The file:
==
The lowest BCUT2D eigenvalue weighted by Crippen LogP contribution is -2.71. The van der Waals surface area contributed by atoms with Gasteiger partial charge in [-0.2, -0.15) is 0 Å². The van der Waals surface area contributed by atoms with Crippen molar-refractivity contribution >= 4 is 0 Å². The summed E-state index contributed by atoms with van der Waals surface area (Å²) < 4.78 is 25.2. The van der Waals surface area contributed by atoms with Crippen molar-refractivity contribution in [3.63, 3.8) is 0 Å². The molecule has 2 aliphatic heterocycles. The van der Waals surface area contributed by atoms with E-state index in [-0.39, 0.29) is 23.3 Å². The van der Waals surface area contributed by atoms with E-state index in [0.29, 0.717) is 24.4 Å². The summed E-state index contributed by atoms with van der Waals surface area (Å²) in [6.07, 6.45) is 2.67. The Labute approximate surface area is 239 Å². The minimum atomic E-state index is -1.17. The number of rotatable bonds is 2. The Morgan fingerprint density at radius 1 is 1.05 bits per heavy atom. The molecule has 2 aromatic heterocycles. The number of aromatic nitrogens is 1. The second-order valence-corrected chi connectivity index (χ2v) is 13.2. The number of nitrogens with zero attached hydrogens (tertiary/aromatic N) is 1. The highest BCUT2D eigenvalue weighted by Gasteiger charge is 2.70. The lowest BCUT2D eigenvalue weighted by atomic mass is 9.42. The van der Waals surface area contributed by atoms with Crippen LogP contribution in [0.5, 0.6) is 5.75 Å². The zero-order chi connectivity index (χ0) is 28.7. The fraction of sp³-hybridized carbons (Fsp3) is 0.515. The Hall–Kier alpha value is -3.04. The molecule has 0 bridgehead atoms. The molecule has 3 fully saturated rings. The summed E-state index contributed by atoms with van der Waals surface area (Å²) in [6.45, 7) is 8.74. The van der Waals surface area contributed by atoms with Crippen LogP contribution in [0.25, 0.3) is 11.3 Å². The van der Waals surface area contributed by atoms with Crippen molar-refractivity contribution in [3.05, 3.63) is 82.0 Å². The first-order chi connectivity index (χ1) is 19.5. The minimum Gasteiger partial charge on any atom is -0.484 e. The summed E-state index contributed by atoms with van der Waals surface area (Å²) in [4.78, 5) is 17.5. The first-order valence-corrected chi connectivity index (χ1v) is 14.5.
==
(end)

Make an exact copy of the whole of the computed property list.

The lowest BCUT2D eigenvalue weighted by Crippen LogP contribution is -2.71. The van der Waals surface area contributed by atoms with Gasteiger partial charge in [-0.2, -0.15) is 0 Å². The van der Waals surface area contributed by atoms with Crippen molar-refractivity contribution >= 4 is 0 Å². The summed E-state index contributed by atoms with van der Waals surface area (Å²) < 4.78 is 25.2. The van der Waals surface area contributed by atoms with Crippen molar-refractivity contribution in [3.63, 3.8) is 0 Å². The molecule has 2 aliphatic heterocycles. The van der Waals surface area contributed by atoms with E-state index in [-0.39, 0.29) is 23.3 Å². The van der Waals surface area contributed by atoms with E-state index in [0.29, 0.717) is 24.4 Å². The summed E-state index contributed by atoms with van der Waals surface area (Å²) in [6.07, 6.45) is 2.67. The Labute approximate surface area is 239 Å². The minimum atomic E-state index is -1.17. The number of rotatable bonds is 2. The Morgan fingerprint density at radius 1 is 1.05 bits per heavy atom. The molecule has 2 aromatic heterocycles. The number of aromatic nitrogens is 1. The second-order valence-corrected chi connectivity index (χ2v) is 13.2. The number of nitrogens with zero attached hydrogens (tertiary/aromatic N) is 1. The highest BCUT2D eigenvalue weighted by Gasteiger charge is 2.70. The lowest BCUT2D eigenvalue weighted by atomic mass is 9.42. The van der Waals surface area contributed by atoms with Crippen LogP contribution in [0.5, 0.6) is 5.75 Å². The zero-order chi connectivity index (χ0) is 28.7. The fraction of sp³-hybridized carbons (Fsp3) is 0.515. The Hall–Kier alpha value is -3.04. The molecule has 0 bridgehead atoms. The molecule has 3 fully saturated rings. The summed E-state index contributed by atoms with van der Waals surface area (Å²) in [6.45, 7) is 8.74. The van der Waals surface area contributed by atoms with Crippen LogP contribution in [0.25, 0.3) is 11.3 Å². The van der Waals surface area contributed by atoms with Crippen molar-refractivity contribution in [3.05, 3.63) is 82.0 Å². The first-order chi connectivity index (χ1) is 19.5. The minimum Gasteiger partial charge on any atom is -0.484 e. The summed E-state index contributed by atoms with van der Waals surface area (Å²) in [4.78, 5) is 17.5. The first-order valence-corrected chi connectivity index (χ1v) is 14.5.